Venetia Kelly came into the world in a fashion of mythic proportions: “She sprang from the womb and waved to the crowd. Then she smiled and took a bow” (3). What do you say about a book that begins with such oomph? Set mostly in 1930s Ireland during a tumultuous political period, Venetia Kelly’s Traveling Show is one man’s attempt the understand how his world all of a sudden tumbled upside down. Writing the story as an aging man, Ben looks back to when he was eighteen years old and met the wondrous and compelling Venetia Kelly.
This book is so many things that it is difficult to capture in a short synopsis. It is a book about a young man who is asked to do things he should have never been asked to do; political development and upheaval during a time when the world was spinning faster than it was turning; young but forbidden love of two people who so belonged together but didn’t; storytelling–how can you have a book set in Ireland without storytelling? Ben is a wonderful narrator who spares no details in his stories, and even though he is a self-proclaimed digressor (one who digresses?) every bit of his story is intriguing.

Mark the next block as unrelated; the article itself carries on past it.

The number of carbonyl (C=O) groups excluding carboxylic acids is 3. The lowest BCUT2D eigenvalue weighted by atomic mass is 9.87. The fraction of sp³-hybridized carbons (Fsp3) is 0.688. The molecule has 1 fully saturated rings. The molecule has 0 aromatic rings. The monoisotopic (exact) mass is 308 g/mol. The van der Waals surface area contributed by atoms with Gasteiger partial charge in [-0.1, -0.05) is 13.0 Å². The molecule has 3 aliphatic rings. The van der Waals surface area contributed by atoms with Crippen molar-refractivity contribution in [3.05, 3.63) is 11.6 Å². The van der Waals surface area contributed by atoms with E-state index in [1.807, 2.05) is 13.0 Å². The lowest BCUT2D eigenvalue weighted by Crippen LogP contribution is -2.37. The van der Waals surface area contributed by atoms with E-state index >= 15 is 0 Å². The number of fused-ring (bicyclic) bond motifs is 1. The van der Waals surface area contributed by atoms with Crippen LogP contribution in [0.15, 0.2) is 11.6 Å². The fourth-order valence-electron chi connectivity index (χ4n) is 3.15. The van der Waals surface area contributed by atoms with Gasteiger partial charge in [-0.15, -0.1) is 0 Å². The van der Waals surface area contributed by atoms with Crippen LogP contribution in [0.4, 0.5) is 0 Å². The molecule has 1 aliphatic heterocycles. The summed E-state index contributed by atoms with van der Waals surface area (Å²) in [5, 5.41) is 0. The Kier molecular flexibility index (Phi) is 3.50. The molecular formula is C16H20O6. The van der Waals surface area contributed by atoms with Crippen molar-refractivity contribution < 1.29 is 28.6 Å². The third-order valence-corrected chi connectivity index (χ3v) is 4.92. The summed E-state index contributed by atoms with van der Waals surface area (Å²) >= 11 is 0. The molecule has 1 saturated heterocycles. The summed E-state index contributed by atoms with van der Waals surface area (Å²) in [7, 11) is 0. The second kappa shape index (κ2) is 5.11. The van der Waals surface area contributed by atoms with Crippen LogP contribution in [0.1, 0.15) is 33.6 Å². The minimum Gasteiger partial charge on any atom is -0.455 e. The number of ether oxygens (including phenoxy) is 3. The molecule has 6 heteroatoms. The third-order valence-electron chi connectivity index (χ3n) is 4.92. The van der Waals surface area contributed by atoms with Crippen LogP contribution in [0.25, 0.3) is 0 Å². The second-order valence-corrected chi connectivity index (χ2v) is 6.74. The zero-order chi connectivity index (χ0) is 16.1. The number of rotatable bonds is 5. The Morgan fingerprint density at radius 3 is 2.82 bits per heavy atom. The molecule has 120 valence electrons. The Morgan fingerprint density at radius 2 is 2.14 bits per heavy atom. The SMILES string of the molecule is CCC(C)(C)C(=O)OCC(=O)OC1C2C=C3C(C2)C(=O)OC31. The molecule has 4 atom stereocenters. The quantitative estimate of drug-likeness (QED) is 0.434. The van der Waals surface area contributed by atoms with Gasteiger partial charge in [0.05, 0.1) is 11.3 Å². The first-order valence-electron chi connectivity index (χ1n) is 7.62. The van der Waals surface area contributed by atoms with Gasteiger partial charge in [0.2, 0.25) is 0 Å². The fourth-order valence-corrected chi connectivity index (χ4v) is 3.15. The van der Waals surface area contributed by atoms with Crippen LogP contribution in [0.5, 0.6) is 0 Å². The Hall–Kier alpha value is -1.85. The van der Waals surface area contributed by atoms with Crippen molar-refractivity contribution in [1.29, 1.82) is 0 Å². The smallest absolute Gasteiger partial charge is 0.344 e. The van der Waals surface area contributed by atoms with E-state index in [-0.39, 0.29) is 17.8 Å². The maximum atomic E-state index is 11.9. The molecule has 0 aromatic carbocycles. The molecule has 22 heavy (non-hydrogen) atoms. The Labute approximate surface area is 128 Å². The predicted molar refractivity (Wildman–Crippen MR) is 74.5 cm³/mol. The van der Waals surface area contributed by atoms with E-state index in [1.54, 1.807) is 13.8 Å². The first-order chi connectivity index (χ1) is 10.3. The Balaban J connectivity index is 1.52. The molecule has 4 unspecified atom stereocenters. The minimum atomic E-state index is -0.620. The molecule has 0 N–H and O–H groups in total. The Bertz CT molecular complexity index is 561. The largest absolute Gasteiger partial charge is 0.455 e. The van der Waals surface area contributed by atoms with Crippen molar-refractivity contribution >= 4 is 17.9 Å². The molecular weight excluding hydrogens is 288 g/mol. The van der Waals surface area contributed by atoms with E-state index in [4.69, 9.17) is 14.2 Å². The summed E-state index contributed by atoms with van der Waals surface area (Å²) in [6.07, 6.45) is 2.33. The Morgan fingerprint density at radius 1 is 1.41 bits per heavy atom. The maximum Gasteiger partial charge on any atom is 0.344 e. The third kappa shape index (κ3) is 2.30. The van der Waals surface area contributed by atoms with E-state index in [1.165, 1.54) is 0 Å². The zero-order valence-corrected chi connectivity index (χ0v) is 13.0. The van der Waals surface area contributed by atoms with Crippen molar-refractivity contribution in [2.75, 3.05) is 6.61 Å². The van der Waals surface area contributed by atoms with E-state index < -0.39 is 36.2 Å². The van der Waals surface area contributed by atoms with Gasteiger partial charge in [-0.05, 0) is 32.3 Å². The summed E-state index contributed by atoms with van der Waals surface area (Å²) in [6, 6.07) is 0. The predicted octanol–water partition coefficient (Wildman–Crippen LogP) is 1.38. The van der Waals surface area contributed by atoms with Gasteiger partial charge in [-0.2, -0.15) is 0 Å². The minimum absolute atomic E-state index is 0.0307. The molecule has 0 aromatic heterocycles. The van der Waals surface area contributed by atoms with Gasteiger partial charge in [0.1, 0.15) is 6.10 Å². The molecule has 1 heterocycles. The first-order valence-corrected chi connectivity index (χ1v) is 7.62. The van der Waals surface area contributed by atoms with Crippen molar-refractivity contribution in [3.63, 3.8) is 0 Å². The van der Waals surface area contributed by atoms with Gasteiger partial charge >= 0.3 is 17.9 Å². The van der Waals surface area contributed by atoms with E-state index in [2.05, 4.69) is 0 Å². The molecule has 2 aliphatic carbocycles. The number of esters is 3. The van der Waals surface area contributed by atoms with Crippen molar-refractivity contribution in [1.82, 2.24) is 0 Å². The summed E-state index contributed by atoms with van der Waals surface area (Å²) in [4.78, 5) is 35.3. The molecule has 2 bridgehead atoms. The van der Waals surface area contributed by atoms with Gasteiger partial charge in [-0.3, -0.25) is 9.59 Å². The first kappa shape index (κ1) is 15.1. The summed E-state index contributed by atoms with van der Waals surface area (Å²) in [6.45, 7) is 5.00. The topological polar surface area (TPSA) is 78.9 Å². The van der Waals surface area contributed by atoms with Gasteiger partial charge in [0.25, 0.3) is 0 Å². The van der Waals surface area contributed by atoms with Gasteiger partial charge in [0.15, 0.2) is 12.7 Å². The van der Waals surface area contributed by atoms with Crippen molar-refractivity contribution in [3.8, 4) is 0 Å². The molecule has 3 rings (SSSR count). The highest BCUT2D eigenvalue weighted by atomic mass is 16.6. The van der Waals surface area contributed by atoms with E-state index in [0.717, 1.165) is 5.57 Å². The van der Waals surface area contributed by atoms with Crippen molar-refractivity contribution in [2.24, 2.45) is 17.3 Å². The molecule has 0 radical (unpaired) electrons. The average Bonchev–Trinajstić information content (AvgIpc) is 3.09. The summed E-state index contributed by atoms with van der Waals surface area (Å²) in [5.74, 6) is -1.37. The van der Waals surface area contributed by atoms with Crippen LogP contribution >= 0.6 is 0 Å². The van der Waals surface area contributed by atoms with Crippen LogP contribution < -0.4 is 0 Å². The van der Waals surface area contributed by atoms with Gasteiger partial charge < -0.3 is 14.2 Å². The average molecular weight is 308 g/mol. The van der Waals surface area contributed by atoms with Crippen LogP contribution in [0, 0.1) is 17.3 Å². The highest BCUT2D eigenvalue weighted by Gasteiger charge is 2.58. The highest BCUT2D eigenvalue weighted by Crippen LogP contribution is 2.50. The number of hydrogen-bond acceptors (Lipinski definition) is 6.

I have very little complaint about Venetia Kelly’s Traveling Show. I did have troubles getting into the story at first, much like I did with Delaney’s novel Ireland*, and I can’t quite put my finger on why. The writing, though sprawling, is very dense and detailed, and I found myself having to pay close attention to the story as small bits and pieces would resurface. But once immersed into the writing I found I wanted to read one more chapter and then another and then cursing that my lunch break was over and I’d have to wait to read more (the chapters are generally short and usually cliffhangery).
I think my 4.5/5 rating shows that I would highly recommend Venetia Kelly’s Traveling Show, but I’ll say it again. This book is a perfect blend of plot and characters and I was sad when I came upon the last page of the book. I was so caught up in the story and felt so much emotion for the characters that I even got misty-eyed over the ending. Narrator Ben explains at the beginning of the book that the story isn’t over and that was a tough pill to swallow, but in the end this was a very satisfying read–a read that satisfied my love of literature and beautiful writing but also my love of a good story that had me at the edge of my seat wanting to know more until I turned the last page.
*Back in my first week of blogging I wrote some thoughts of Ireland. It’s actually pretty funny to read now as I mention my tendency to ramble which has only gotten worse (?) as the years have gone on.